Egypt’s State Information Service has accused the BBC of “lies and false allegations” over reports claiming the country’s political opponents have been “rounded up” ahead of presidential elections next month.
In a report on the BBC News website titled Shadow Over Egypt, Middle East correspondent Orla Guerin reported that opponents of Egyptian President Abdul Fattah al-Sisi “have been jailed, tortured or disappeared”.
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The claims were also made in an accompanying video report, Crushing Dissent in Egypt, which aired on Newsnight, the BBC News Channel and BBC World over the weekend.
The reports feature “testaments” from individuals who claim to have been subjected to torture by authorities for their involvement in protests against the regime, which they say they had no part in.
In its statement, the SIS said the BBC reports were “flagrantly fraught with lies and allegations as regards many issues, namely political and social status in Egypt, conditions in prisons, human rights, among others”.
It also accused the BBC of a “horrifying amount of contradictions, alarming visible non-neutrality and blatant violation of media standards that the BBC is supposed to be on top of media corporations adhering to”.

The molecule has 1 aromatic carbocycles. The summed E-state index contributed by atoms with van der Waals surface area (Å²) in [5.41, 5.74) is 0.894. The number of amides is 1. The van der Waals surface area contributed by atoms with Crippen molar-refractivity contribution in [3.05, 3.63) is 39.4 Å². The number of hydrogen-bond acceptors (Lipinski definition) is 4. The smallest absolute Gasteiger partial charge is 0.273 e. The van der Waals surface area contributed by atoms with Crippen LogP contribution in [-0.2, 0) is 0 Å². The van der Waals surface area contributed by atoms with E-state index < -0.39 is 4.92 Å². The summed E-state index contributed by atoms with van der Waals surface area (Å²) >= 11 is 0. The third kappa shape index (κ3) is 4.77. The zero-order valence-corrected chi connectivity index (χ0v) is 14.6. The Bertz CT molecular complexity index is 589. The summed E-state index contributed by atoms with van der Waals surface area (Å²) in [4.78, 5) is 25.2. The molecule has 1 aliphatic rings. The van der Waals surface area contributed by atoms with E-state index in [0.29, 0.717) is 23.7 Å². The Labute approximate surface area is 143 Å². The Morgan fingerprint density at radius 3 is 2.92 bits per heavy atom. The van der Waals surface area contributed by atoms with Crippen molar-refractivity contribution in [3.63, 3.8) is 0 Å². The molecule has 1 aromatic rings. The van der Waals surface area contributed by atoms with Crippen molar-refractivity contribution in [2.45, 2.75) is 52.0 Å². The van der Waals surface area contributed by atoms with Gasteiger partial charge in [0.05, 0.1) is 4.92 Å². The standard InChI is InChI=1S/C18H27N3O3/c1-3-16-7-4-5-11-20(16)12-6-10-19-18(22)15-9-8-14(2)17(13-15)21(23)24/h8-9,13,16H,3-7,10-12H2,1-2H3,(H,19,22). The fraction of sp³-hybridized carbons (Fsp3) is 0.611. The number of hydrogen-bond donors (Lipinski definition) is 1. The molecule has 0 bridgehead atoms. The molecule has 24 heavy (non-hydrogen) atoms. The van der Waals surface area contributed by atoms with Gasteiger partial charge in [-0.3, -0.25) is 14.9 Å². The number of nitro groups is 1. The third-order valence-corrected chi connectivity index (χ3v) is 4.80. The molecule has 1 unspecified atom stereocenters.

According to the Egypt Independent, the head of the SIS, Diaa Rashan, has called on Egyptian officials and the country’s elite to boycott the BBC and refrain from conducting interviews with its correspondents until it officially apologises.
In a press conference on Tuesday, Rashan is reported to have said that the boycott was not intended to affect the BBC’s right to obtain information and data for its work.
In response to the allegations made by the SIS, a BBC spokesperson said: “We are aware of the reports about this BBC story on Egyptian TV and of the comments of the head of the State Information Service. We stand by the integrity of our reporting teams.”
Picture: Reuters/Mohamed Abd El Ghany